|Blackburn Rovers 1 v 0 Queens Park Rangers|
Saturday, 30th July 2022 Kick-off 15:00
Hoops and fears - Preview
Friday, 29th Jul 2022 18:01 by Clive Whittingham
Under new management, QPR head back to the scene of one of last season's nadirs with a trip to Blackburn on the opening day of 2022/23.
Blackburn (19-12-15 DLLWLW 8th) v QPR (19-9-18 LDWLLW 11th)
Lancashire and District Senior League >>> Saturday July 30, 2022 >>> Kick Off 15.00 >>> Weather – Gray, drizzle, of course >>> Ewood Park, Blackburn, Lancashire
Happy New Season Eve to all who celebrate. Just one more nervous, restless sleep to go before we get to go downstairs and see whether it’s going to be like that time the Super Nintendo came into our lives for the first time, or that year of bitter recriminations and gratuitously violent fallout from dad buying mum a new breadbin. “It’s a good one to be fair, look…”
If you’re one of those “fuck off and support Chelsea then if you feel like that” types, there’s enough, I think, to make you think it’s going to be Mario Kart and chocolate oranges through until Boxing Day. QPR have some very good football players. Seny Dieng, Rob Dickie, Jimmy Dunne, Jake Clarke-Salter, Sam Field, Stefan Johansen, Chris Willock and Ilias Chair would get in most teams in this league, and all bar Johansen are under 30. Chair and Willock, in particular, are among the very best players there are at this level. For two thirds of last season they were part of a team that looked a play-off certainty, and at one point at the end of January well capable of pushing Bournemouth for second spot.
To that add Kenneth Paal, who the analytics crowd are all gooey over, Jake Clarke-Salter who was excellent for Coventry last season, Tyler Roberts who has been promoted from this league before as a regular starter regardless of his goals record, and Taylor Richards. With Lee Wallace, unable to reproduce his 2020/21 form thanks to age and injury, and Yoann Barbet, very good but slightly erratic, replaced with Paal and Clarke-Salter, you’d be hard pressed to say the whole left side of our defence hasn’t been improved, and its age brought down substantially. That’s a net gain on last season, at least in theory and on paper. Hopefully it turns out that way.
There will be more to come. If you’re needy/unhinged enough to reply to the club’s official social media feeds with “SIGNINGS NOW” and “THIS ISN’T MITROVIC” every time they Tweet the box office opening hours for the week, then it can feel like the club is spiralling into crisis through every transfer window, that the deadline is only ten minutes away, and we’ve currently only got eight players signed up. None of it is true. It may be far from ideal, but that fact is there is more than a month of window left and the bulk of the Premier League loan deals will be done in the final fortnight of that. Outside of Cardiff and Hull, it’s been a slow summer across the league, with the market for mid-range Championship buys for actual money completely non-existent. Be interesting to see whether Boro and Glasgow Rangers getting some readies in this week and looking to spend might kick start that a bit. But QPR have signed four players, and will sign more. We’re not going to play Osman Kakay at right back all season. If it’s not Danny McNamara it’ll be Dujon Sterling and if it’s not him it’ll be somebody else. It’s QPR, they love signing players. Give me that razor blade here and let’s sit down and have a nice cold beer while we wait.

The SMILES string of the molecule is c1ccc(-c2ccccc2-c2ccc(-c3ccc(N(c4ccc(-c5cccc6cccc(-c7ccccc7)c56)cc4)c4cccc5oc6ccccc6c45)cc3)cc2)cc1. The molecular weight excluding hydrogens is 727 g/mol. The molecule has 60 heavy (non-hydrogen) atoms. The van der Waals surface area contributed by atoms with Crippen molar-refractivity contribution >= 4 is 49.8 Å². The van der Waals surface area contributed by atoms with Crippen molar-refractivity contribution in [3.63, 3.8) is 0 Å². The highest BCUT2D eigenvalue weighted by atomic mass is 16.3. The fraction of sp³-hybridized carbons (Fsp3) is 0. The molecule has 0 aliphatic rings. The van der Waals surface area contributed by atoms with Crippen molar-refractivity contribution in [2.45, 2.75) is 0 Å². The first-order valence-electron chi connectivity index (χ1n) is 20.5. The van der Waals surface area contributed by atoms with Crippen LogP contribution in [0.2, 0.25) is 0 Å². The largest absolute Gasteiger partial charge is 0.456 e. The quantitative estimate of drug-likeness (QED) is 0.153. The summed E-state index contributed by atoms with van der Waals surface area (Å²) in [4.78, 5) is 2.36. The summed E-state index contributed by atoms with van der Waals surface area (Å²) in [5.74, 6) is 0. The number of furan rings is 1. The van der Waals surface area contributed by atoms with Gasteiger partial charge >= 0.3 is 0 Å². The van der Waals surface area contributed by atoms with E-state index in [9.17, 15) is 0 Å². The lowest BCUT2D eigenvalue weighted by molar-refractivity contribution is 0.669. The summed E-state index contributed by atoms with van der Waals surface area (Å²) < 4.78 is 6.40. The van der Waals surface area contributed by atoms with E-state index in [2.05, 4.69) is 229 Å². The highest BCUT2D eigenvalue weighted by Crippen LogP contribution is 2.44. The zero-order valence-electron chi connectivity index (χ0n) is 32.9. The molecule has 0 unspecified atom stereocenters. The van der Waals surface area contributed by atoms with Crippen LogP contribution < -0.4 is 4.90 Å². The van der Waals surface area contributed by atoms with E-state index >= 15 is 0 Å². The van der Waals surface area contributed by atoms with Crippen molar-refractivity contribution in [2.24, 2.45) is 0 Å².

The collapse of last season can be explained at least in part by injuries to key players. Chris Willock and Rob Dickie are back, as is Seny Dieng, crocked in this fixture in February, and perhaps the biggest miss of all in what transpired. Hopefully whatever persistent niggle it was that hampered Johansen so obviously has also now cleared up across the summer break. Sam Field has a fresh set of downs – back from 14 yellow cards to nought, for now at least. Pre-season performances have been ropey, but we’re settling into a new system with a new manager, we’re a couple of players short, and pre-season is fitness first focus anyway. We had one of our worst, results and performance wise, in 2010 when Neil Warnock then went unbeaten through the first 19 games last season. We were absolutely flying this time a year ago, and while it was difficult to walk away from last week’s insipid loss to half a Palace team and not reflect on how far short we look of this time a year ago when we were cleaning out Leicester and Man Utd, all that did was ensure we peaked in game three at Middlesbrough. We never replicated the performance levels of the Man Utd/Leicester/Boro game all season. Michael Beale has spoken about building to a peak in March, and that sounds much better to me in theory.
There’s a lot to be said for Beale’s appointment in general as well. Whenever I prattle on about budget restraints, wage bills, FFP headroom, there’s often a whataboutery reply pointing at Barnsley in 2020/21, or Luton and Huddersfield in 21/22, and asking why they can do it and we can’t. It’s fair criticism, I jealously see signings like Adebayo going there while we’re begging a loan of Andre Gray, and feel like we need to be better. But they’re not doing it by grabbing some fat old soak everybody has heard of off the Keys and Gray show to be their manager. Graham Potter, Steve Cooper, Carlos Corberan, Nathan Jones, Liam Manning, Rob Edwards – these are the managers who are doing less with more in the modern game, not Steve Bruce and Pards Pardew. Michael Beale may not work out at QPR, but at least we’re having a go at that. Mark Warburton laid a good platform here, he inherits a far better squad and situation than Warbs did when he came in after Steve McClaren – like following Bernard Manning into the toilet at a suburban Indian restaurant – and I’m intrigued and excited to see what he does with it.